Monday, 3 September 2012

Call away the Dghajsa

The Maltese Dghajsa was the taxi of the Grand Harbour in Valletta when it was the headquarters of the British Mediterranean Fleet. This old postcard shows a couple of jack tars going ashore for a jolly.
The Dghajsa (British sailors pronounced it dy'so) was rowed in a very curious way, reflecting a strange amalgam of Maltese and English styles. A single oarsman would row standing up with crossed oars, as in the picture. This would be the obvious thing to do in a protected harbour filled with fast-moving vessels.
Picture by Nick Tynan
When they wanted to go a bit faster, another rower would take one of the oars and row sitting down, facing backwards, to gain the extra power of the legs. The forward-facing oarsman would still be able to steer, of course.
Racing involved two forward and two rearward facing rowers, and they still race like this.
Two Dghajsas are competing in the Great River Race this year - I can't wait to overtake them in Gladys.
The late, great Cyril Tawney featured the Dghajsa in his poignant and moving song, the Ballad of Sammy's Bar, written when he was based in Malta during his time in the submarine service. I heard him sing it at Blackheath Folk Club many years ago - a totally memorable evening.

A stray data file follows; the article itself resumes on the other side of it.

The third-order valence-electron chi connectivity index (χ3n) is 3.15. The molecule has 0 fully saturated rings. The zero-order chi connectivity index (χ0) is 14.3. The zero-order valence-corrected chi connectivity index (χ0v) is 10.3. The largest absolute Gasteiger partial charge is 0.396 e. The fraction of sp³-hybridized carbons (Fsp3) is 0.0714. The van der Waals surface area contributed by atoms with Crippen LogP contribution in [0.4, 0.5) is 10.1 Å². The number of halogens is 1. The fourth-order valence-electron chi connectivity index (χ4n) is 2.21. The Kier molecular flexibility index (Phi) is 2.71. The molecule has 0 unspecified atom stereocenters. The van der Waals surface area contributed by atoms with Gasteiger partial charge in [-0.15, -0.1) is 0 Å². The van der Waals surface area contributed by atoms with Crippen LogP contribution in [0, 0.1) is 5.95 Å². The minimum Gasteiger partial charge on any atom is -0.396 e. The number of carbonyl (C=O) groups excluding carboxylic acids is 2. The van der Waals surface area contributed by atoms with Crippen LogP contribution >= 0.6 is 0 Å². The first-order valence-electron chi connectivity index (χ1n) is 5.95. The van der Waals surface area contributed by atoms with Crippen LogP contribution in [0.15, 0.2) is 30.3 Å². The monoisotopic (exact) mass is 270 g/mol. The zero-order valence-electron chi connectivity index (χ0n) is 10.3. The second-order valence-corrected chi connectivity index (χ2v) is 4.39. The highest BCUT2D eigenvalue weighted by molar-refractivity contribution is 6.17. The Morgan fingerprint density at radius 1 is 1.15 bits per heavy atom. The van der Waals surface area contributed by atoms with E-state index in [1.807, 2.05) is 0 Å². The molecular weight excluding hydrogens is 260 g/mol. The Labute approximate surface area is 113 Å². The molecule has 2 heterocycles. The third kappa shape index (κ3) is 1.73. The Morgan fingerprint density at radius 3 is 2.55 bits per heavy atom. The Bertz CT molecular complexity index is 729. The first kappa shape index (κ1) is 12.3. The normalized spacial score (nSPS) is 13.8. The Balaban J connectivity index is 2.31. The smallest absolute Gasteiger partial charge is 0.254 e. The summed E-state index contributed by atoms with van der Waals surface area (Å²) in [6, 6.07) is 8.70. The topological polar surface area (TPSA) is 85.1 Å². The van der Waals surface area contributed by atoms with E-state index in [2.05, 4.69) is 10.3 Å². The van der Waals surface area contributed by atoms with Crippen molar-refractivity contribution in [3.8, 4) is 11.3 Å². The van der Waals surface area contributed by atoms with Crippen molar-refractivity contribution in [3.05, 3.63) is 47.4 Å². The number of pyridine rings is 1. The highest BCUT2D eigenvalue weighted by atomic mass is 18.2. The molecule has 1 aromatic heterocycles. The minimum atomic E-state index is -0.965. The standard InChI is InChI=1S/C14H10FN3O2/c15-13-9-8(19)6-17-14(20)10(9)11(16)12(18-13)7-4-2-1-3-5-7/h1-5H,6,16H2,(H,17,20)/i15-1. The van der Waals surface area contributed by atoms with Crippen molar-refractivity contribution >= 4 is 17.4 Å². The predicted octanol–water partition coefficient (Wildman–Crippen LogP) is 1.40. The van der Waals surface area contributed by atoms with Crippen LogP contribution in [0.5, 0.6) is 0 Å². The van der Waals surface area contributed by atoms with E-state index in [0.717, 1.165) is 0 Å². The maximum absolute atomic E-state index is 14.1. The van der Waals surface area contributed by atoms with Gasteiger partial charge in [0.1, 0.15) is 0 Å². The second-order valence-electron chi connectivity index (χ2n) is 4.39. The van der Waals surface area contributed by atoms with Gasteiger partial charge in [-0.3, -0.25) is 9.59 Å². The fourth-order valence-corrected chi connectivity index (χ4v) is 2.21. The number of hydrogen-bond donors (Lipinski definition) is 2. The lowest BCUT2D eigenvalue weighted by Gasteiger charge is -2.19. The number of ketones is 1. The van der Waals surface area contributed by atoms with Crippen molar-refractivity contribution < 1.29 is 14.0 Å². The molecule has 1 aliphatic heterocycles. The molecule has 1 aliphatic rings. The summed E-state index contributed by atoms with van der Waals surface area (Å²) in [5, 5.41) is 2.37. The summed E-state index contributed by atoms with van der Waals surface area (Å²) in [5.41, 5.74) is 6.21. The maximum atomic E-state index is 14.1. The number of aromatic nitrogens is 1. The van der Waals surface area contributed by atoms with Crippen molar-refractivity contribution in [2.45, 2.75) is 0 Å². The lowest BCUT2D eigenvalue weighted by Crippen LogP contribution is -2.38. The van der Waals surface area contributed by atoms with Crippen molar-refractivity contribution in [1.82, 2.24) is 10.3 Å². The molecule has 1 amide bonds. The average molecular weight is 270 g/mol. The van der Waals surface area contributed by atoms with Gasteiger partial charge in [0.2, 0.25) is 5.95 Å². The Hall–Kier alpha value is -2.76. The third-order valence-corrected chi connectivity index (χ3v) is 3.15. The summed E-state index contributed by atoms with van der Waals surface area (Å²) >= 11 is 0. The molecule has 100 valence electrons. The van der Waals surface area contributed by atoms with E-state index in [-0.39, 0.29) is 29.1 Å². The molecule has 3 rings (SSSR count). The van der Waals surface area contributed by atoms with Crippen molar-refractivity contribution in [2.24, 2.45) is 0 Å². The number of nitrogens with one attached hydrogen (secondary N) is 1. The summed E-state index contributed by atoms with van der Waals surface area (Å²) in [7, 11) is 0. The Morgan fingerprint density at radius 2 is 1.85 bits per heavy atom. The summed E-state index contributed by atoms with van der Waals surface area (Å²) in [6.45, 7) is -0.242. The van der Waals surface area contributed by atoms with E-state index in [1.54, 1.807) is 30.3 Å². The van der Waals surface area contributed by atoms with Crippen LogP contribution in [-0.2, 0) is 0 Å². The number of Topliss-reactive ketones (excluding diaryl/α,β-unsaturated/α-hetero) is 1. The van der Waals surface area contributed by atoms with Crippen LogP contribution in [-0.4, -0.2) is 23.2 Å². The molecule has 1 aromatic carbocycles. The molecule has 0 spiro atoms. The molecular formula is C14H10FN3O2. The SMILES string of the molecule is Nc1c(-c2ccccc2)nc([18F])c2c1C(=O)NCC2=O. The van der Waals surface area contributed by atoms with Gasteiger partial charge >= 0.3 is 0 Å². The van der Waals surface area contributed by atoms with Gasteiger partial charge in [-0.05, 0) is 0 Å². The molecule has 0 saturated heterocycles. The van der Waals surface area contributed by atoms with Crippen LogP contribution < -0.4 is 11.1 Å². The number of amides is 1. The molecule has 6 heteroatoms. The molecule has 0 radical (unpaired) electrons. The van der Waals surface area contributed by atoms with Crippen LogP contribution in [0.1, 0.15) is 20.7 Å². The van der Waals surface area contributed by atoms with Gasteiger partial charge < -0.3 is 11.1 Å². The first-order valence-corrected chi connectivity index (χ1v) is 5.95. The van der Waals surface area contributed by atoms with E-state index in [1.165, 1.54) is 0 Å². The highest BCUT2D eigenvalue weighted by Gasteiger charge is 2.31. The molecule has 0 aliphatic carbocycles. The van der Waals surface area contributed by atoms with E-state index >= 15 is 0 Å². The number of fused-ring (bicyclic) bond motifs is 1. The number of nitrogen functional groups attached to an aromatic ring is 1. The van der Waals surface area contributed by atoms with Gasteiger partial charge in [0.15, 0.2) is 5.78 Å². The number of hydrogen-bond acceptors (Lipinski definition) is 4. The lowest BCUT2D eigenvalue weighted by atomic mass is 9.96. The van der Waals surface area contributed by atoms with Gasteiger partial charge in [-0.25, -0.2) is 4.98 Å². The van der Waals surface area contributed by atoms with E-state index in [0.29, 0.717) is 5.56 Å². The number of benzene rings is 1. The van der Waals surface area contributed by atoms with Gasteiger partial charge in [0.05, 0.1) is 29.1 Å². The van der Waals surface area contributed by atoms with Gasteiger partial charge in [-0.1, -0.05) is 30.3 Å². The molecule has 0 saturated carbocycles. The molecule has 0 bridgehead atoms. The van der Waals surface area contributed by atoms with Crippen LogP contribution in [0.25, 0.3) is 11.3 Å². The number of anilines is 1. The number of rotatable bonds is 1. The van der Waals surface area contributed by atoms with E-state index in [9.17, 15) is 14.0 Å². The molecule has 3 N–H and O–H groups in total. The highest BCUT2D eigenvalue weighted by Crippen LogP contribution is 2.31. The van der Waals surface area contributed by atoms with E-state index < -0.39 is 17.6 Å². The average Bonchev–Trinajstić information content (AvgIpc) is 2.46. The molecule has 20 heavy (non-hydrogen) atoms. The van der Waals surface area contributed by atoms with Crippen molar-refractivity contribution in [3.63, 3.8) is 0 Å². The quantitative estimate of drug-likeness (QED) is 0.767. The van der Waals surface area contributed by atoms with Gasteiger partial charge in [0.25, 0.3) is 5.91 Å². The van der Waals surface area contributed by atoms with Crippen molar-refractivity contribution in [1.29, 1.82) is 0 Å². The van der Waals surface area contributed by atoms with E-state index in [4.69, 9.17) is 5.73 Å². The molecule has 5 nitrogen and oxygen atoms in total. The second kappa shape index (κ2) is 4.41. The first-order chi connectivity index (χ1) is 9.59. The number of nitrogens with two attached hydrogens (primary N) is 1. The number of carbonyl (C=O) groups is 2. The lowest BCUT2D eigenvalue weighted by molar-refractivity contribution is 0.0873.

doryman said...

The rowing style is from Venice. The sandolo is rowed with crossed oars, standing up, sometimes with two oarsmen. They are very fast, don't be fooled.

Chris Partridge said...

Sandolos are indeed very fast (, but I'm not sure a dghajsa can be pushed along as fast as those long, narrow boats. Venice is the place you see crossed-oars rowing the most, but it happens all round the Med.

doryman said...

As the story goes, these boats came from China with Marco Polo, who gets far too much credit.

Gavin Atkin said...

Bloody hell. Someone told me 'dysoe' was a word used for an anchor on a naval ship, and for four decades or so I believed it....